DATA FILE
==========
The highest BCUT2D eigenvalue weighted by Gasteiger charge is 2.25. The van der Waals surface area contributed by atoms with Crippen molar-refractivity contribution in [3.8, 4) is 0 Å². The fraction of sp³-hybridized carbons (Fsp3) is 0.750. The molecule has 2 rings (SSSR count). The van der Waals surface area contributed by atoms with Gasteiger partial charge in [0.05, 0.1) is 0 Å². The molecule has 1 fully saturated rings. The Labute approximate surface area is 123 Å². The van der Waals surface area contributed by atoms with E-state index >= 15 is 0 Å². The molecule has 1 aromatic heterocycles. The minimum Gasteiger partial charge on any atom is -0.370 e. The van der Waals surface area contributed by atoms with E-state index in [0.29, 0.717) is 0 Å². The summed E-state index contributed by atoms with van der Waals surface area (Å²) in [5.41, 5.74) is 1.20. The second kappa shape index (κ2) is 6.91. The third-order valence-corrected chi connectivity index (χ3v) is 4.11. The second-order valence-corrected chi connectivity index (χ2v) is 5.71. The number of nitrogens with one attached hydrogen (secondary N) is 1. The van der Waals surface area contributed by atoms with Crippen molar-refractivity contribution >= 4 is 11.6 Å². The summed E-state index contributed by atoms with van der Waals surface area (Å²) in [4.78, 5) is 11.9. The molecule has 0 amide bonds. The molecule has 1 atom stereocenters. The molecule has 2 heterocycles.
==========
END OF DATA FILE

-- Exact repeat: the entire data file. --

The highest BCUT2D eigenvalue weighted by Gasteiger charge is 2.25. The van der Waals surface area contributed by atoms with Crippen molar-refractivity contribution in [3.8, 4) is 0 Å². The fraction of sp³-hybridized carbons (Fsp3) is 0.750. The molecule has 2 rings (SSSR count). The van der Waals surface area contributed by atoms with Gasteiger partial charge in [0.05, 0.1) is 0 Å². The molecule has 1 fully saturated rings. The Labute approximate surface area is 123 Å². The van der Waals surface area contributed by atoms with E-state index >= 15 is 0 Å². The molecule has 1 aromatic heterocycles. The minimum Gasteiger partial charge on any atom is -0.370 e. The van der Waals surface area contributed by atoms with E-state index in [0.29, 0.717) is 0 Å². The summed E-state index contributed by atoms with van der Waals surface area (Å²) in [5.41, 5.74) is 1.20. The second kappa shape index (κ2) is 6.91. The third-order valence-corrected chi connectivity index (χ3v) is 4.11. The second-order valence-corrected chi connectivity index (χ2v) is 5.71. The number of nitrogens with one attached hydrogen (secondary N) is 1. The van der Waals surface area contributed by atoms with Crippen molar-refractivity contribution >= 4 is 11.6 Å². The summed E-state index contributed by atoms with van der Waals surface area (Å²) in [4.78, 5) is 11.9. The molecule has 0 amide bonds. The molecule has 1 atom stereocenters. The molecule has 2 heterocycles.